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Thursday, June 25, 2015

Memphis aims to be number one in a family fun, 'Bikes on Broad,' national bicycle competition

Memphis aims to be number one in a family fun, ‘Bikes on Broad,’ national bicycle competition
By:  Michael Lander

There were 85 cyclists in the May "Bikes on Broad" event.  The
theme for that month's ride was "People riding with racks or
baskets."  The event is part of a national competition to
determine the best city for everyday riding in the U.S.

Those who know and love Memphis already think of it as being a great city, and a wonderful place to live, and it is quickly becoming one of the best places in the country to ride a bike.

Now, when it comes to cycling, Memphians have a way to prove that our city is number one by participating in a fun, family-friendly, one mile, national competition by peopleforbikes to determine which is city is the best for everyday bicycle riding in the nation.

This event, known in Memphis as “Bikes on Broad,” takes place on the last Thursday of every month, from April through November in 2015, and it starts at 6:00 p.m. at the Bicycle Arch in Overton Park (at Sam Cooper and East Parkway), travels along the Hampline on Broad Ave., and ends up at the Rec Room (on 3000 Broad Ave.).

Memphis is among a list of about a dozen other cities across the U.S. that are competing to be the best in everyday bicycle riding that includes Atlanta, Boston, Chicago, Denver, Indianapolis, Pittsburgh, Portland, Ore., Seattle, Tucson, Ariz., and other cities who wish to join in when they can like Austin, Texas and San Francisco.

Each and every person who participates in this family-fun ride is counted at any time on the designated day that it is scheduled to take place.

“Counts are being performed by automated counters in the field and verified through volunteer counters on the day of the ‘Bikes on Broad’ event,” Kyle Wagenschutz said.

The "Bikes on Broad" event is a family-fun, one mile ride
that takes place on the last Thursday of every month
from April to November 2015.  The ride starts at the
Overton Park Bicycle Arch and ends at the Rec Room
where participants can eat, drink, socialize
and/or play games.

Wagenschutz is the Bicycle/Pedestrian Program Manager in Memphis.

In addition to counting the number of those who ride, the city also gets bonus points for those who meet the challenge theme each month.

In April, the theme was cargo bikes or bikes with trailers, in May it was people riding with racks or baskets, in June it was people riding in a dress or skirt, in July the theme was people wearing Lycra or spandex, in August it was kids riding bikes, in September it was people riding in business attire, and in October it was people riding in Halloween costumes.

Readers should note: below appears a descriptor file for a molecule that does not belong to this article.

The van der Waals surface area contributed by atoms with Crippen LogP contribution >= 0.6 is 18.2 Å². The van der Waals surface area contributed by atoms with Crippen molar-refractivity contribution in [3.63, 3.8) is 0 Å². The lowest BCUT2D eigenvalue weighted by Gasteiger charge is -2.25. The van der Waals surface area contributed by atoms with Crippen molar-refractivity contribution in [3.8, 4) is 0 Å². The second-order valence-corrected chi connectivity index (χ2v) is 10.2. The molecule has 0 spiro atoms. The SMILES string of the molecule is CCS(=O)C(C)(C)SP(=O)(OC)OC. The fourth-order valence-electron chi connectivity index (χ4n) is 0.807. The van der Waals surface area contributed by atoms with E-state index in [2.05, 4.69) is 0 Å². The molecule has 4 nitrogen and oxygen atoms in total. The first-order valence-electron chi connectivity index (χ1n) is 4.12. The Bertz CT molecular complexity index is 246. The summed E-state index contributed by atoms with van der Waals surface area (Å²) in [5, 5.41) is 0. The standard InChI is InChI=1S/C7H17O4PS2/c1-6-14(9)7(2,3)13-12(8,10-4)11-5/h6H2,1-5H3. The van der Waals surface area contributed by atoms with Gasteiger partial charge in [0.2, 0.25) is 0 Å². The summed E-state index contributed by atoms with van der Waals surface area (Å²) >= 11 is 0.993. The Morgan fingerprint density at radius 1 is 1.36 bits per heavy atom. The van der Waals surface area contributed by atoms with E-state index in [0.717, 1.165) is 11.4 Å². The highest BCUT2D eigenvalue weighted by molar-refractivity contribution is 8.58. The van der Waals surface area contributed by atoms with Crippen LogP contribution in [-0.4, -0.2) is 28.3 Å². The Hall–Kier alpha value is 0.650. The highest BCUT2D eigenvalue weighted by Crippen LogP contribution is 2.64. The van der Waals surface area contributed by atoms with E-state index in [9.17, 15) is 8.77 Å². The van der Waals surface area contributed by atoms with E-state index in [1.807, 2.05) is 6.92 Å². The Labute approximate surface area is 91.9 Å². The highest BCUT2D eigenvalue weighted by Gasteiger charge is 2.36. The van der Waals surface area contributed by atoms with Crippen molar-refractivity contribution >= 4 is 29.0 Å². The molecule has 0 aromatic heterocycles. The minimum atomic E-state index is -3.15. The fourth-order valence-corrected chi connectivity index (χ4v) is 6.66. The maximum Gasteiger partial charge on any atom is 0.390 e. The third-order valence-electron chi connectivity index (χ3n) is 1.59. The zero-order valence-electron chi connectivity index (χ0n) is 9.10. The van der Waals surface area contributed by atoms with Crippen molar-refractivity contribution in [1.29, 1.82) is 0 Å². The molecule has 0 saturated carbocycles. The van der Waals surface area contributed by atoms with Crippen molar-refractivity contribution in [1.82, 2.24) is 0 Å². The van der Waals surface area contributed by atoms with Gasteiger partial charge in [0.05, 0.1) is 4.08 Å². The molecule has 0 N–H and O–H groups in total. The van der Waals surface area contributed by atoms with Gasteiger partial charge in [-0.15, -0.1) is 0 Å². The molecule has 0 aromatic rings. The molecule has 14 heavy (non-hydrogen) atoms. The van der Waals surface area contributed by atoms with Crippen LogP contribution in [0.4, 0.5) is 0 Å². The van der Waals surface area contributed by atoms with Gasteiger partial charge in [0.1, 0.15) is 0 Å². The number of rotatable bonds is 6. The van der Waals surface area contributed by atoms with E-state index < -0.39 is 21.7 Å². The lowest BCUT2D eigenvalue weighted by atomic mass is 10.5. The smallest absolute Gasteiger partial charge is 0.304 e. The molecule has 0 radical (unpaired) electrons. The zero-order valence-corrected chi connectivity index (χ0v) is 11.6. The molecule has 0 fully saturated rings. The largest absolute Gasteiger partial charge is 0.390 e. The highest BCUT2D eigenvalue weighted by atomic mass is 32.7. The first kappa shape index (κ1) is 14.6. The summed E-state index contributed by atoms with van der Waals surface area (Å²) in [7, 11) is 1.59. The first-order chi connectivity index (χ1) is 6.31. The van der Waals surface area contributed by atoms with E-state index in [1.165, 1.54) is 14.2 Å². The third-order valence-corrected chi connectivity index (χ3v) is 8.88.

In the final month of November it will be people riding who have beards.

“Memphis ranked number one in the first month with 56 riders during the specified count time and nine who came with cargo bikes.  In May, we came in third with 85 riders during the count time, 37 who rode with baskets/racks and 30 of which had flowers,” Wagenschutz said.

In June, the city had 25 riders with 17 cyclists wearing skirts, dresses, and wrapped gowns.  In July, there were 32 riders with 18 of them wearing spandex or lycra.

Thus far, the city has been extremely pleased with the feedback that it has received from the “Bikes on Broad” event and, as of the challenge in September, Memphis had got a slight edge over the other cities.

“The response has been very good.  The group ride isn’t about getting a strong workout since it’s only a mile long, but it’s all about having fun, getting some national press, and enjoying some drinks and playing video games at the Rec Room afterward,” Wagenschutz said.

Even Star Wars' Darth Vader, himself, couldn't resist the
good side of the force and joined the "Bikes on Broad"
event on May 28, 2015.

“This is just a fun, whimsical event with no pretenses.  You show up, meet the challenge, and get counted.  We’ve especially enjoyed having whole families join in on the fun, and spending some quality time socializing after the ride,” he added.

Through this and other similar events, Wagenschutz, and the peopleforbikes hopes that it will encourage people to think differently about their bike ride and to do even more of it in the future.

As for the location of this event, the Hampline seemed like the best choice for the city to have it.

“Peopleforbikes asked that the route be chosen along a protected bike lane or other high bicycle route.  Since one section of the cycle track along Broad had recently opened earlier this spring, it seemed like a good choice,” Wagenschutz said.

The effort to paint the cycle tracks on Broad was led by the area's business association.

“The striping of the temporary bike lanes near the historic district was led by the Historic Broad Ave. Business Association in partnership with Livable Memphis.  The subsequent section was recently striped between Collins and Tillman by Memphis City crews,” Wagenschutz said.

To learn more about this event, you can visit Bike/Ped Memphis, go to the event’s facebook page, and to the Revolutions Co-Op website.  You can also click on the following to see pictures from the May, June, July, August, September, and October events.

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